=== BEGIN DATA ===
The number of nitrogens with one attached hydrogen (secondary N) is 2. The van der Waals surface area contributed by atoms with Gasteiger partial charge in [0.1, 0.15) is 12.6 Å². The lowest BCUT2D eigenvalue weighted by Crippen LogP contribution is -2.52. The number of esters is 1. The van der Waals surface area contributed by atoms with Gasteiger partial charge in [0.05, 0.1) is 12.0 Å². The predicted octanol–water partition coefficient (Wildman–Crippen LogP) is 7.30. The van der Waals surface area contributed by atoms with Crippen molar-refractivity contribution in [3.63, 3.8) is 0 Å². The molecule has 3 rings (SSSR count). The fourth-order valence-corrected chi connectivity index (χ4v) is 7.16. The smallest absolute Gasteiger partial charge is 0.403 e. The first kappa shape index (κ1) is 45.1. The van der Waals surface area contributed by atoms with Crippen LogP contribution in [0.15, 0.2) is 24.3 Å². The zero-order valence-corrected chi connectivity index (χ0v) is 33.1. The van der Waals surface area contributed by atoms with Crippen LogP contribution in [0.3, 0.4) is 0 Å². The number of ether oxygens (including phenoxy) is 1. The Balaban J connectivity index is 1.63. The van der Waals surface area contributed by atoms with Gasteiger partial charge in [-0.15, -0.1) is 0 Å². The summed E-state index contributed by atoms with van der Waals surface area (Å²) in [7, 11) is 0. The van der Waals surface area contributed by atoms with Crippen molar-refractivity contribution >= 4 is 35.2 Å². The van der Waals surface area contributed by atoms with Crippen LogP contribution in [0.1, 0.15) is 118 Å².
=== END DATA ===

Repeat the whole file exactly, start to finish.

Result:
The number of nitrogens with one attached hydrogen (secondary N) is 2. The van der Waals surface area contributed by atoms with Gasteiger partial charge in [0.1, 0.15) is 12.6 Å². The lowest BCUT2D eigenvalue weighted by Crippen LogP contribution is -2.52. The number of esters is 1. The van der Waals surface area contributed by atoms with Gasteiger partial charge in [0.05, 0.1) is 12.0 Å². The predicted octanol–water partition coefficient (Wildman–Crippen LogP) is 7.30. The van der Waals surface area contributed by atoms with Crippen molar-refractivity contribution in [3.63, 3.8) is 0 Å². The molecule has 3 rings (SSSR count). The fourth-order valence-corrected chi connectivity index (χ4v) is 7.16. The smallest absolute Gasteiger partial charge is 0.403 e. The first kappa shape index (κ1) is 45.1. The van der Waals surface area contributed by atoms with Crippen LogP contribution in [0.15, 0.2) is 24.3 Å². The zero-order valence-corrected chi connectivity index (χ0v) is 33.1. The van der Waals surface area contributed by atoms with Crippen LogP contribution in [0.3, 0.4) is 0 Å². The number of ether oxygens (including phenoxy) is 1. The Balaban J connectivity index is 1.63. The van der Waals surface area contributed by atoms with Gasteiger partial charge in [-0.15, -0.1) is 0 Å². The summed E-state index contributed by atoms with van der Waals surface area (Å²) in [7, 11) is 0. The van der Waals surface area contributed by atoms with Crippen molar-refractivity contribution >= 4 is 35.2 Å². The van der Waals surface area contributed by atoms with Crippen LogP contribution in [0.1, 0.15) is 118 Å².